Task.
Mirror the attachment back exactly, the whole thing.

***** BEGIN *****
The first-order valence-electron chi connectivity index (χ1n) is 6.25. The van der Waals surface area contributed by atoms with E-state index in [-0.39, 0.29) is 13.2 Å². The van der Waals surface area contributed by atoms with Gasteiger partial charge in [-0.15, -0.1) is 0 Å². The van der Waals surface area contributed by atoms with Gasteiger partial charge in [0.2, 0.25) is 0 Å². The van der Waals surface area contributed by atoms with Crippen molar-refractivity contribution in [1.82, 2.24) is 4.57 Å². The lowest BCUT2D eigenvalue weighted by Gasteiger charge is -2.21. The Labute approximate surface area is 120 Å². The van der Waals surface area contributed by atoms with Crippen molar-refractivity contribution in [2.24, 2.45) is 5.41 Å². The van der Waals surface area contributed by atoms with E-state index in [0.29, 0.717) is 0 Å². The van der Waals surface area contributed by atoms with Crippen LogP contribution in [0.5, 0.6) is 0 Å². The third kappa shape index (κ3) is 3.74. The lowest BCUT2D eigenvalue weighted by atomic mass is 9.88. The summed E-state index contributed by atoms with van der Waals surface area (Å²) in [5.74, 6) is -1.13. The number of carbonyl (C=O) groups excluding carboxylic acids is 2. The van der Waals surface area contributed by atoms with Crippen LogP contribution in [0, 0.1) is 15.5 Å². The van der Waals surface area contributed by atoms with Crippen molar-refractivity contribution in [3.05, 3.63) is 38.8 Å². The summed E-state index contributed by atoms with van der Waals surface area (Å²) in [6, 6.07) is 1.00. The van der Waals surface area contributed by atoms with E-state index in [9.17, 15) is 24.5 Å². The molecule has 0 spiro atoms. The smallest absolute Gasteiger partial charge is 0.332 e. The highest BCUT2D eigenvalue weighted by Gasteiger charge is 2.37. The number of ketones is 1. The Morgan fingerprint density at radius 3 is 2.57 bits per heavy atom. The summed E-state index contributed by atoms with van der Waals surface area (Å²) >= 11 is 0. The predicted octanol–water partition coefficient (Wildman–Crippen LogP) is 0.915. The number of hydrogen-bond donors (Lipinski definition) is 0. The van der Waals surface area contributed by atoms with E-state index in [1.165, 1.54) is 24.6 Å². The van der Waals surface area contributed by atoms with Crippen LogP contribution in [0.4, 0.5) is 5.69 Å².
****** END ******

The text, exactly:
The first-order valence-electron chi connectivity index (χ1n) is 6.25. The van der Waals surface area contributed by atoms with E-state index in [-0.39, 0.29) is 13.2 Å². The van der Waals surface area contributed by atoms with Gasteiger partial charge in [-0.15, -0.1) is 0 Å². The van der Waals surface area contributed by atoms with Gasteiger partial charge in [0.2, 0.25) is 0 Å². The van der Waals surface area contributed by atoms with Crippen molar-refractivity contribution in [1.82, 2.24) is 4.57 Å². The lowest BCUT2D eigenvalue weighted by Gasteiger charge is -2.21. The Labute approximate surface area is 120 Å². The van der Waals surface area contributed by atoms with Crippen molar-refractivity contribution in [2.24, 2.45) is 5.41 Å². The van der Waals surface area contributed by atoms with E-state index in [0.29, 0.717) is 0 Å². The van der Waals surface area contributed by atoms with Crippen LogP contribution in [0.5, 0.6) is 0 Å². The third kappa shape index (κ3) is 3.74. The lowest BCUT2D eigenvalue weighted by atomic mass is 9.88. The summed E-state index contributed by atoms with van der Waals surface area (Å²) in [5.74, 6) is -1.13. The number of carbonyl (C=O) groups excluding carboxylic acids is 2. The van der Waals surface area contributed by atoms with Crippen LogP contribution in [0, 0.1) is 15.5 Å². The van der Waals surface area contributed by atoms with Crippen molar-refractivity contribution in [3.05, 3.63) is 38.8 Å². The summed E-state index contributed by atoms with van der Waals surface area (Å²) in [6, 6.07) is 1.00. The van der Waals surface area contributed by atoms with E-state index in [9.17, 15) is 24.5 Å². The molecule has 0 spiro atoms. The smallest absolute Gasteiger partial charge is 0.332 e. The highest BCUT2D eigenvalue weighted by Gasteiger charge is 2.37. The number of ketones is 1. The Morgan fingerprint density at radius 3 is 2.57 bits per heavy atom. The summed E-state index contributed by atoms with van der Waals surface area (Å²) >= 11 is 0. The predicted octanol–water partition coefficient (Wildman–Crippen LogP) is 0.915. The number of hydrogen-bond donors (Lipinski definition) is 0. The van der Waals surface area contributed by atoms with E-state index in [1.165, 1.54) is 24.6 Å². The van der Waals surface area contributed by atoms with Crippen LogP contribution in [0.4, 0.5) is 5.69 Å².